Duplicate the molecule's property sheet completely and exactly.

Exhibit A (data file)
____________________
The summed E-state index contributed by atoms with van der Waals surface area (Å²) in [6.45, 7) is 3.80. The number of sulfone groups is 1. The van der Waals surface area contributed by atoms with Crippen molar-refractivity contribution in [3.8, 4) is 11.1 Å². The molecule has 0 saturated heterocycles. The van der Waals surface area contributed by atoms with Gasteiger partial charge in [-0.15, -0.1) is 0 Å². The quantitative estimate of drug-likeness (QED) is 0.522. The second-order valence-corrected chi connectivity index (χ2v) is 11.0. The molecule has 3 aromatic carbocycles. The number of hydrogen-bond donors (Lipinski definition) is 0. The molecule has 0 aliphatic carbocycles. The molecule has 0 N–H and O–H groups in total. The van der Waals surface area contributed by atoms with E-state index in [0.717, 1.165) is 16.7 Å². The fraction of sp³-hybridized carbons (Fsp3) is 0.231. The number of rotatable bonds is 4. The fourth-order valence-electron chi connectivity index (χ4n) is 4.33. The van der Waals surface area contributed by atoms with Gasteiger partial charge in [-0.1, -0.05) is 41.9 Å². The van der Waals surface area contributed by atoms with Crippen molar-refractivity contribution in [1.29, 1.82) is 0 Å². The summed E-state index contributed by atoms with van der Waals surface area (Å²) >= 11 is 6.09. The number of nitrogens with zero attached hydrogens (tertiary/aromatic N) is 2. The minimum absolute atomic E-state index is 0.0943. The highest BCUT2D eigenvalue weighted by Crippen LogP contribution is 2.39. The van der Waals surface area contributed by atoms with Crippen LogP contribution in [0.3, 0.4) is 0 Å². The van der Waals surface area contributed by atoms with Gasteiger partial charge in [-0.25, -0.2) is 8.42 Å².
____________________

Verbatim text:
The summed E-state index contributed by atoms with van der Waals surface area (Å²) in [6.45, 7) is 3.80. The number of sulfone groups is 1. The van der Waals surface area contributed by atoms with Crippen molar-refractivity contribution in [3.8, 4) is 11.1 Å². The molecule has 0 saturated heterocycles. The van der Waals surface area contributed by atoms with Gasteiger partial charge in [-0.15, -0.1) is 0 Å². The quantitative estimate of drug-likeness (QED) is 0.522. The second-order valence-corrected chi connectivity index (χ2v) is 11.0. The molecule has 3 aromatic carbocycles. The number of hydrogen-bond donors (Lipinski definition) is 0. The molecule has 0 aliphatic carbocycles. The molecule has 0 N–H and O–H groups in total. The van der Waals surface area contributed by atoms with E-state index in [0.717, 1.165) is 16.7 Å². The fraction of sp³-hybridized carbons (Fsp3) is 0.231. The number of rotatable bonds is 4. The fourth-order valence-electron chi connectivity index (χ4n) is 4.33. The van der Waals surface area contributed by atoms with Gasteiger partial charge in [-0.1, -0.05) is 41.9 Å². The van der Waals surface area contributed by atoms with Crippen molar-refractivity contribution in [1.29, 1.82) is 0 Å². The summed E-state index contributed by atoms with van der Waals surface area (Å²) >= 11 is 6.09. The number of nitrogens with zero attached hydrogens (tertiary/aromatic N) is 2. The minimum absolute atomic E-state index is 0.0943. The highest BCUT2D eigenvalue weighted by Crippen LogP contribution is 2.39. The van der Waals surface area contributed by atoms with Crippen LogP contribution in [0.3, 0.4) is 0 Å². The van der Waals surface area contributed by atoms with Gasteiger partial charge in [-0.25, -0.2) is 8.42 Å².